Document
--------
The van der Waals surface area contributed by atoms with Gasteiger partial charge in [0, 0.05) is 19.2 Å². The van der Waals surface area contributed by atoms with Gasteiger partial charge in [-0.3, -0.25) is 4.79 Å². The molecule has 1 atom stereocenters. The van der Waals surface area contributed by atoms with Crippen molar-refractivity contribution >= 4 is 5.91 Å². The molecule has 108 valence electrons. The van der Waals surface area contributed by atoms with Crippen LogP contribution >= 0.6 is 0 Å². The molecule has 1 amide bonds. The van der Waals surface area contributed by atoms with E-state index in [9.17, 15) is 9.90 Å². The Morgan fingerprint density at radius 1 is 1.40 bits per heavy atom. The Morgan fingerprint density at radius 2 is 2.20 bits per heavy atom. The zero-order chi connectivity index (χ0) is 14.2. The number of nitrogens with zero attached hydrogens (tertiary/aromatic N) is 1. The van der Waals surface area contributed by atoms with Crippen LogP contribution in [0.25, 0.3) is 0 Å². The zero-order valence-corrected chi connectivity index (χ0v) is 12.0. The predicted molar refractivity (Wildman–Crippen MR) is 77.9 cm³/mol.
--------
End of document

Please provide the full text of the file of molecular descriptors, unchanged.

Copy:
The van der Waals surface area contributed by atoms with Gasteiger partial charge in [0, 0.05) is 19.2 Å². The van der Waals surface area contributed by atoms with Gasteiger partial charge in [-0.3, -0.25) is 4.79 Å². The molecule has 1 atom stereocenters. The van der Waals surface area contributed by atoms with Crippen molar-refractivity contribution >= 4 is 5.91 Å². The molecule has 108 valence electrons. The van der Waals surface area contributed by atoms with Crippen LogP contribution >= 0.6 is 0 Å². The molecule has 1 amide bonds. The van der Waals surface area contributed by atoms with E-state index in [9.17, 15) is 9.90 Å². The Morgan fingerprint density at radius 1 is 1.40 bits per heavy atom. The Morgan fingerprint density at radius 2 is 2.20 bits per heavy atom. The zero-order chi connectivity index (χ0) is 14.2. The number of nitrogens with zero attached hydrogens (tertiary/aromatic N) is 1. The van der Waals surface area contributed by atoms with Crippen LogP contribution in [0.25, 0.3) is 0 Å². The zero-order valence-corrected chi connectivity index (χ0v) is 12.0. The predicted molar refractivity (Wildman–Crippen MR) is 77.9 cm³/mol.